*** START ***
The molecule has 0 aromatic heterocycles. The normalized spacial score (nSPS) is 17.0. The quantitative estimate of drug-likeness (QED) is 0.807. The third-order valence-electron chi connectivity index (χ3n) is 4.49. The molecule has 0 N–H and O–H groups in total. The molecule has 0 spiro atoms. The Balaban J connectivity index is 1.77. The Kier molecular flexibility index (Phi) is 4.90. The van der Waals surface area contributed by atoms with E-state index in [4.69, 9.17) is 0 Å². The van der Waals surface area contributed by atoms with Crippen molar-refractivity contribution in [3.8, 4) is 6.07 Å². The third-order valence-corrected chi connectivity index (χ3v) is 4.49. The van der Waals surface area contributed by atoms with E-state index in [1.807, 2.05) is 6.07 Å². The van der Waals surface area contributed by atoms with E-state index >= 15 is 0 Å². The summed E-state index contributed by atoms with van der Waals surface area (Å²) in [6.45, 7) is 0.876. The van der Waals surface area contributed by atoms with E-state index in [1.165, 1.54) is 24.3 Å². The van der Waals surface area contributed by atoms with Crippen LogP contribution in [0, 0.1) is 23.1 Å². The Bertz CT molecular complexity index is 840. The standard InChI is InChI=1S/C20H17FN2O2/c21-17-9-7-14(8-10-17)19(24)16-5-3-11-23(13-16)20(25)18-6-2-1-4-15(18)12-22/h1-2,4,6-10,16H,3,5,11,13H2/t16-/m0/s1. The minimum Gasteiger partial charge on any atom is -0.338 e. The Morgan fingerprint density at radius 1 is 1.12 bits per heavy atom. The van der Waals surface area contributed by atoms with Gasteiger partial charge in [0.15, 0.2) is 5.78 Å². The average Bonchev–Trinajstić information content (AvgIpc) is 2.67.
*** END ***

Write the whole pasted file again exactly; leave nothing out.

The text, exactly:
The molecule has 0 aromatic heterocycles. The normalized spacial score (nSPS) is 17.0. The quantitative estimate of drug-likeness (QED) is 0.807. The third-order valence-electron chi connectivity index (χ3n) is 4.49. The molecule has 0 N–H and O–H groups in total. The molecule has 0 spiro atoms. The Balaban J connectivity index is 1.77. The Kier molecular flexibility index (Phi) is 4.90. The van der Waals surface area contributed by atoms with E-state index in [4.69, 9.17) is 0 Å². The van der Waals surface area contributed by atoms with Crippen molar-refractivity contribution in [3.8, 4) is 6.07 Å². The third-order valence-corrected chi connectivity index (χ3v) is 4.49. The van der Waals surface area contributed by atoms with E-state index in [1.807, 2.05) is 6.07 Å². The van der Waals surface area contributed by atoms with E-state index >= 15 is 0 Å². The summed E-state index contributed by atoms with van der Waals surface area (Å²) in [6.45, 7) is 0.876. The van der Waals surface area contributed by atoms with E-state index in [1.165, 1.54) is 24.3 Å². The van der Waals surface area contributed by atoms with Crippen LogP contribution in [0, 0.1) is 23.1 Å². The Bertz CT molecular complexity index is 840. The standard InChI is InChI=1S/C20H17FN2O2/c21-17-9-7-14(8-10-17)19(24)16-5-3-11-23(13-16)20(25)18-6-2-1-4-15(18)12-22/h1-2,4,6-10,16H,3,5,11,13H2/t16-/m0/s1. The minimum Gasteiger partial charge on any atom is -0.338 e. The Morgan fingerprint density at radius 1 is 1.12 bits per heavy atom. The van der Waals surface area contributed by atoms with Gasteiger partial charge in [0.15, 0.2) is 5.78 Å². The average Bonchev–Trinajstić information content (AvgIpc) is 2.67.